Swans removed from the lake at Desert Shores

LAS VEGAS - They've been part of the Desert Shores landscape for years but now, they are gone.

Following two separate attacks over the years, the black swans living at the lake have found a new home in Illinois. They will be missed by many in the northwest valley community.

It's a manmade oasis in the desert. A northwest valley community surrounded by water. Many species of animals call the Desert Shores home, even swans.

The black birds are hard to miss. More than 30 of them took refuge in the lake where they thought they were safe.

"My heart was kind of broken," said Tina Baeur. "I rushed, but by 8 o'clock they were already loaded in a truck. I just took a last glimpse of them and um, very emotional, very sad.

The swans that once filled this part of the Desert Shores lake, are now gone. The birds, which are privately owned, were rounded up and loaded up into a truck this morning after being sold to a breeder in Illinois.

The decision comes a month after a swan was shot and killed with an arrow. And that wasn't the first attack.

Last February, a teenager was sentenced to probation and counseling for killing swans and other birds that live here.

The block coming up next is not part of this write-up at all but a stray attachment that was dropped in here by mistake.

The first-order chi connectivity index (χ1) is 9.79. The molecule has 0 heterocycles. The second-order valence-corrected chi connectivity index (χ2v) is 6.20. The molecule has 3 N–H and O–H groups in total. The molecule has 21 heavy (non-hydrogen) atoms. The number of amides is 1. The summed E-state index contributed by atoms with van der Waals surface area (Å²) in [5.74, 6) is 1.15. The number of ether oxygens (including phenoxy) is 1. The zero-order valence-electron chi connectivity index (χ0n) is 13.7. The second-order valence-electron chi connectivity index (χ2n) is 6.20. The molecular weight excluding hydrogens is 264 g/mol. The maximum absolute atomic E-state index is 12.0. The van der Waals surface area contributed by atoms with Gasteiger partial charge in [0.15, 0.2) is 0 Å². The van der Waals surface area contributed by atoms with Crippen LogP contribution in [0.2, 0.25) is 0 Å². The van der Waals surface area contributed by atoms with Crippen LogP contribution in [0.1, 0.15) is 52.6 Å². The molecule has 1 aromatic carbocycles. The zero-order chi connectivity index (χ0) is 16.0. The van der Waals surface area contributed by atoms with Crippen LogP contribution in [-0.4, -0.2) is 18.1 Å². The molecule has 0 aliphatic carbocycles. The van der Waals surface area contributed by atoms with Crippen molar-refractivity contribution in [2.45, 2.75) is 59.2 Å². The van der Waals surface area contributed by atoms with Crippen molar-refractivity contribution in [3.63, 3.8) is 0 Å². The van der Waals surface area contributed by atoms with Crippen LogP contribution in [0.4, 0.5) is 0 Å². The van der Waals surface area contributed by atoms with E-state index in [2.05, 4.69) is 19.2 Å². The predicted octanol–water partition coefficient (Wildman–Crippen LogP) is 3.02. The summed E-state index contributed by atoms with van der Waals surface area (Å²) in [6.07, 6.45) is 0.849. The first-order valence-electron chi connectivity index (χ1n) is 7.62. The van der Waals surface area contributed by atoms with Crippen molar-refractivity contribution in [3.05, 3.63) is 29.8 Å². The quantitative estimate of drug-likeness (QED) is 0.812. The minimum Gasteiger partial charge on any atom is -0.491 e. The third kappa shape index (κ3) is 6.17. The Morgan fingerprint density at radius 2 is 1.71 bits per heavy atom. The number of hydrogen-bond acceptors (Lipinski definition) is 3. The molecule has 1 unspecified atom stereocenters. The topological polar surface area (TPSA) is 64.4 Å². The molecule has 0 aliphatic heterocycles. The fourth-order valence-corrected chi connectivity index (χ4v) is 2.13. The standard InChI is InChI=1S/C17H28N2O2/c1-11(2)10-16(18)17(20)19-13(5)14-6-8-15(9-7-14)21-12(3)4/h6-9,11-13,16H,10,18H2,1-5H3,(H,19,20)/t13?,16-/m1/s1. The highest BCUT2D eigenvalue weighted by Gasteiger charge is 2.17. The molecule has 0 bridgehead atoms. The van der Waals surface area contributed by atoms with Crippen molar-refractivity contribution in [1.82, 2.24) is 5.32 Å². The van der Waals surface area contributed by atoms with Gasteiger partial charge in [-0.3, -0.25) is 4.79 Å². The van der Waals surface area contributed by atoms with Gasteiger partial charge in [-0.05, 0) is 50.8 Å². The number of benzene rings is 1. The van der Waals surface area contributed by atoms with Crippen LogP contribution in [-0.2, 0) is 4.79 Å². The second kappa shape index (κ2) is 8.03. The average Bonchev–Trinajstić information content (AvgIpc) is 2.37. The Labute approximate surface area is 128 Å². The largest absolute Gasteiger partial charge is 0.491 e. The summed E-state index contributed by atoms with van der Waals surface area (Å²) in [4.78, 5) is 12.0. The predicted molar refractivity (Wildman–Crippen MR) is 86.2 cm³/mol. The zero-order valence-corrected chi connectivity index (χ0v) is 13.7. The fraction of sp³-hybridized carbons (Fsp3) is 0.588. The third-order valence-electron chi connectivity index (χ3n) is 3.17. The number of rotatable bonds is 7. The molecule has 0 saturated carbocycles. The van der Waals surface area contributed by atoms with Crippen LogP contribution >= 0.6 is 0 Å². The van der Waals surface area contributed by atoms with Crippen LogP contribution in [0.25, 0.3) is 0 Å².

"You don't shoot an innocent swan or go up and mutilate a bird," said Dana Leipziger. You don't do that."

The new owner of the swans told 8 News NOW he understands the birds are used to a warmer and dryer climate in the desert, but he says he's already made arrangements to make sure they all adjust to their new environment.

"We have a huge heated barn back home, heated ponds for winter months," said Bob Knox, swan breeder.

He said, it took about two hours to gather the birds. He does plan to keep the families together.

"We put bands on them so we know which male goes with which female and which families belong together.

As they make their way to their new home, residents at Desert Shores will have to get use to walking around the lake, without seeing the black swans.

A $5,000 reward is still on the table for information on who's responsible for killing a swan last month. If you have information, you're urged to call Crimestoppers at (702)385-5555.

 


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